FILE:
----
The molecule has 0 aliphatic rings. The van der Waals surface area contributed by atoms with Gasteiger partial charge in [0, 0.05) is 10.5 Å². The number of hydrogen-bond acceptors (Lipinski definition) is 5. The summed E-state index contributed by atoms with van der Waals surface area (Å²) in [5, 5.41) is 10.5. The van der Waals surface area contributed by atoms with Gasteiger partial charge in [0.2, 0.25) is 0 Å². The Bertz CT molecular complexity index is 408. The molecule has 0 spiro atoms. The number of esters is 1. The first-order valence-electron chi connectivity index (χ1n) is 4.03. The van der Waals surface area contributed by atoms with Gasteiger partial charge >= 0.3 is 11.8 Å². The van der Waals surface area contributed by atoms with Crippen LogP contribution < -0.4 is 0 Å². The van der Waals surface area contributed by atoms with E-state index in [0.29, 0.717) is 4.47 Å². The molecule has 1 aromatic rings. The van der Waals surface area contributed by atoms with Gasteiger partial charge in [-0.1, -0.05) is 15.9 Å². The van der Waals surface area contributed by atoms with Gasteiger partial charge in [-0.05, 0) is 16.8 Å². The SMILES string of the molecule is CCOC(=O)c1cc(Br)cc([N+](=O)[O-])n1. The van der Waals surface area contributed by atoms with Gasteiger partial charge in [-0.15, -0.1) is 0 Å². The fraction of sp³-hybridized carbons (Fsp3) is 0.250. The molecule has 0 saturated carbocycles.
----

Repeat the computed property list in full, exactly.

The molecule has 0 aliphatic rings. The van der Waals surface area contributed by atoms with Gasteiger partial charge in [0, 0.05) is 10.5 Å². The number of hydrogen-bond acceptors (Lipinski definition) is 5. The summed E-state index contributed by atoms with van der Waals surface area (Å²) in [5, 5.41) is 10.5. The van der Waals surface area contributed by atoms with Gasteiger partial charge in [0.2, 0.25) is 0 Å². The Bertz CT molecular complexity index is 408. The molecule has 0 spiro atoms. The number of esters is 1. The first-order valence-electron chi connectivity index (χ1n) is 4.03. The van der Waals surface area contributed by atoms with Gasteiger partial charge >= 0.3 is 11.8 Å². The van der Waals surface area contributed by atoms with Crippen LogP contribution < -0.4 is 0 Å². The van der Waals surface area contributed by atoms with E-state index in [0.29, 0.717) is 4.47 Å². The molecule has 1 aromatic rings. The van der Waals surface area contributed by atoms with Gasteiger partial charge in [-0.1, -0.05) is 15.9 Å². The van der Waals surface area contributed by atoms with Gasteiger partial charge in [-0.05, 0) is 16.8 Å². The SMILES string of the molecule is CCOC(=O)c1cc(Br)cc([N+](=O)[O-])n1. The van der Waals surface area contributed by atoms with Gasteiger partial charge in [-0.15, -0.1) is 0 Å². The fraction of sp³-hybridized carbons (Fsp3) is 0.250. The molecule has 0 saturated carbocycles.